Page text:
IN SHORT: Viral social media posts claiming an X-ray shows a cockroach in the chest of a Kenyan patient are a version of an old hoax from 2012.
An X-ray image of what appears to be a giant cockroach inside a human chest has been shared on social media in Kenya.
It’s been posted with claims that it is an X-ray of a patient in a Kenyan hospital who was told to travel to Singapore for treatment, in what is a veiled criticism of Kenya’s public health system.
“In a Kenya government hospital, a patient was x-rayed and was told that there was a live cockroach in his chest. ‘You will have to go to Singapore for treatment.’ The patient went to Singapore and was told that the cockroach is not in his chest but inside the x-ray machine,” reads one post on Twitter.
The image has been widely shared on Facebook here, here, here, here, here, here, here, here and here.
But is the X-ray image of a cockroach in a person's chest real? We investigated.
Original image without cockroach
A reverse image search revealed that the original version of this X-ray did not include a cockroach.
It appears the original image was published on Radiopaedia.org, an online peer-reviewed radiology resource compiled by radiologists.
The article which included the image is titled: “Normal contours of the cardiomediastinum on chest radiography.” It was first published in 2010.
The photo caption reads: “Chest x-ray demonstrate normal cardiomediastinal outlines. No pulmonary or pleural mass identified. There is a minor degree of hyperinflation, which may represent a degree of underlying COPD.”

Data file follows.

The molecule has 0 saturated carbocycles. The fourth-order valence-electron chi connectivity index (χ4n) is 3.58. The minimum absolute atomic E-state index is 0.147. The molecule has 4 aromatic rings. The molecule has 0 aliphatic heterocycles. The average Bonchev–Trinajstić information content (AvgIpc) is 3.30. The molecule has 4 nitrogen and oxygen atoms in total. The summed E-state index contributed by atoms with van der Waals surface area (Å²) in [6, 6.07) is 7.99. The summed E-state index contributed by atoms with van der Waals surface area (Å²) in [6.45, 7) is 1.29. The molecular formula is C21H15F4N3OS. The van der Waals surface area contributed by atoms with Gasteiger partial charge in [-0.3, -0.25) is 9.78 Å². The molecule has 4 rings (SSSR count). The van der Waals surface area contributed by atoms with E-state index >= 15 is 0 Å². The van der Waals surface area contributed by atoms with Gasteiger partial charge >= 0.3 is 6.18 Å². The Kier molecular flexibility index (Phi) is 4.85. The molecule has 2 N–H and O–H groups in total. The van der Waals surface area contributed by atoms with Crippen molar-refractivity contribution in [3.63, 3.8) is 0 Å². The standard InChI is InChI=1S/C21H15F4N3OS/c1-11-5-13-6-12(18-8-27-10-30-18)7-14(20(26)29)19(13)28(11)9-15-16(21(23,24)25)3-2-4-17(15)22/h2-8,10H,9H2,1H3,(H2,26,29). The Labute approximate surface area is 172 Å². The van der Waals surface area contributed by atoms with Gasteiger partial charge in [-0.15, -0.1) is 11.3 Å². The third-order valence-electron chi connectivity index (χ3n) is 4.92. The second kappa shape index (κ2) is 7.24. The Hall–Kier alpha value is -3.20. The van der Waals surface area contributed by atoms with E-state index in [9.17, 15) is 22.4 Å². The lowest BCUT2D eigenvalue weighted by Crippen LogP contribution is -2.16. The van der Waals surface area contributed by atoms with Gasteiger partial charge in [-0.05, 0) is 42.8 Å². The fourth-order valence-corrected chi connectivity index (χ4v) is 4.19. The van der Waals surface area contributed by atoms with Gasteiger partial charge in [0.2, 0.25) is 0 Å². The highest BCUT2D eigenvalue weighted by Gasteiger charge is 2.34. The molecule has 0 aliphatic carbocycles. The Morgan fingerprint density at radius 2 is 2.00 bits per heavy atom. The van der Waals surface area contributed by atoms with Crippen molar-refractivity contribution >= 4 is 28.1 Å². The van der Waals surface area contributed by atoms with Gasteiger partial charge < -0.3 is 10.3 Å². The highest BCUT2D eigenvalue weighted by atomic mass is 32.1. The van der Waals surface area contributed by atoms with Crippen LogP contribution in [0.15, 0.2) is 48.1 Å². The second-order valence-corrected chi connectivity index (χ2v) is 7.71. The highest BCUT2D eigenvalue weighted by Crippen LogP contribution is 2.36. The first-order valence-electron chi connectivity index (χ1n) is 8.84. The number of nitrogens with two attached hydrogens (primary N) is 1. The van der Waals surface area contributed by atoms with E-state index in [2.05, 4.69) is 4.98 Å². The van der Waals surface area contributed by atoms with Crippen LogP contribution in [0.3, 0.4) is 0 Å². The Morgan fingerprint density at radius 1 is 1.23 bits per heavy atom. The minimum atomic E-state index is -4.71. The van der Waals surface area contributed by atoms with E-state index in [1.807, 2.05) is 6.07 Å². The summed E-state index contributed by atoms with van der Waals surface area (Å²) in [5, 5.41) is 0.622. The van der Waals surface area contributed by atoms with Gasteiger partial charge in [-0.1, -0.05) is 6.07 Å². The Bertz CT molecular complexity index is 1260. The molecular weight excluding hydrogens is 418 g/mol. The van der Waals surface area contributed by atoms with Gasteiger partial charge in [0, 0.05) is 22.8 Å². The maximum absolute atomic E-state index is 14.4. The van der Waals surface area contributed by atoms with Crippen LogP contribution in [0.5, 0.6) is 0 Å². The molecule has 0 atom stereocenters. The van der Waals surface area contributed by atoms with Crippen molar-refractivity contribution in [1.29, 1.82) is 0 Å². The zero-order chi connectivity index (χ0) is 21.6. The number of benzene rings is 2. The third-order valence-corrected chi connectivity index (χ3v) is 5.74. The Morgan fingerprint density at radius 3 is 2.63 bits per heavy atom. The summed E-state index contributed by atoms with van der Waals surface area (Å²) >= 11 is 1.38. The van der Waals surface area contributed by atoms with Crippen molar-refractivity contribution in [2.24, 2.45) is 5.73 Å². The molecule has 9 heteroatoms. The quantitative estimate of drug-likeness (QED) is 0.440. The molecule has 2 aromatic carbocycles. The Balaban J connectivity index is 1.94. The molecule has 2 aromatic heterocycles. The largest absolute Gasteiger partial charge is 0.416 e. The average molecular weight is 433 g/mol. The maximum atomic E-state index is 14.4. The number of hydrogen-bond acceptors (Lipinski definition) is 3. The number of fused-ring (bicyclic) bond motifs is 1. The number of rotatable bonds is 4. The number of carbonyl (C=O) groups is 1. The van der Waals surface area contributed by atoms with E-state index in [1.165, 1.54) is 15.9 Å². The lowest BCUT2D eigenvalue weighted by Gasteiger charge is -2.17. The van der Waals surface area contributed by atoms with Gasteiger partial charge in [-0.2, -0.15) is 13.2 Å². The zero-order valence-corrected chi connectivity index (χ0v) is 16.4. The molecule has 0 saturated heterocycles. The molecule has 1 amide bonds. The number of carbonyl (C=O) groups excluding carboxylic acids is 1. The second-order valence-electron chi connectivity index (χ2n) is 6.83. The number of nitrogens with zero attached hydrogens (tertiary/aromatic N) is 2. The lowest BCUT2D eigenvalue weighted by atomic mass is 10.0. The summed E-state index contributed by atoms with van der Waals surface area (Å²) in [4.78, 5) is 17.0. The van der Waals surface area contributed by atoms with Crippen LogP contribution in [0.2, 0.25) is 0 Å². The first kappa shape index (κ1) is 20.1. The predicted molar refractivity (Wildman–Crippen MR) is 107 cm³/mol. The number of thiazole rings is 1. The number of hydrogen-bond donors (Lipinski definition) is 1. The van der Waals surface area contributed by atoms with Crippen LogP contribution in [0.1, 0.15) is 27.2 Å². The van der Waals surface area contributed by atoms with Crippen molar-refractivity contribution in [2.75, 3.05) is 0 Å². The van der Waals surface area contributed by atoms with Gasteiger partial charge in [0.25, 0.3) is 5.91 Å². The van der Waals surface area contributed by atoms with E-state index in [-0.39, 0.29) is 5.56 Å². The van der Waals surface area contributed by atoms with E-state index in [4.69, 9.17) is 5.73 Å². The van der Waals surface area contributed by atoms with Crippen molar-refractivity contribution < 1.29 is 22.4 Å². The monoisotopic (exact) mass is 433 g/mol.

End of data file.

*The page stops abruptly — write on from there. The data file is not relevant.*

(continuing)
Old hoax from 2012, new image
The claim of an X-ray revealing a cockroach in a person's chest isn't new. Africa Check debunked a version of the claim in 2019, which said a cockroach had been found in the chest of a Zimbabwean patient.
This older version used an original X-ray of the chest of Marilyn Monroe, the US actor who became famous in the 1950s.
Monroe's chest X-rays were taken in 1954. A set of three X-rays was sold at auction in 2010 for US$45,000. It appears that one of these was used for the earlier hoax.
For publishers: what to do if your post is rated false
A fact-checker has rated your Facebook or Instagram post as “false”, “altered”, “partly false” or “missing context”. This could have serious consequences. What do you do?
Click on our guide for the steps you should follow.Publishers guide
Africa Check teams up with Facebook
Africa Check is a partner in Meta's third-party fact-checking programme to help stop the spread of false information on social media.
The content we rate as “false” will be downgraded on Facebook and Instagram. This means fewer people will see it.
You can also help identify false information on Facebook. This guide explains how.
Add new comment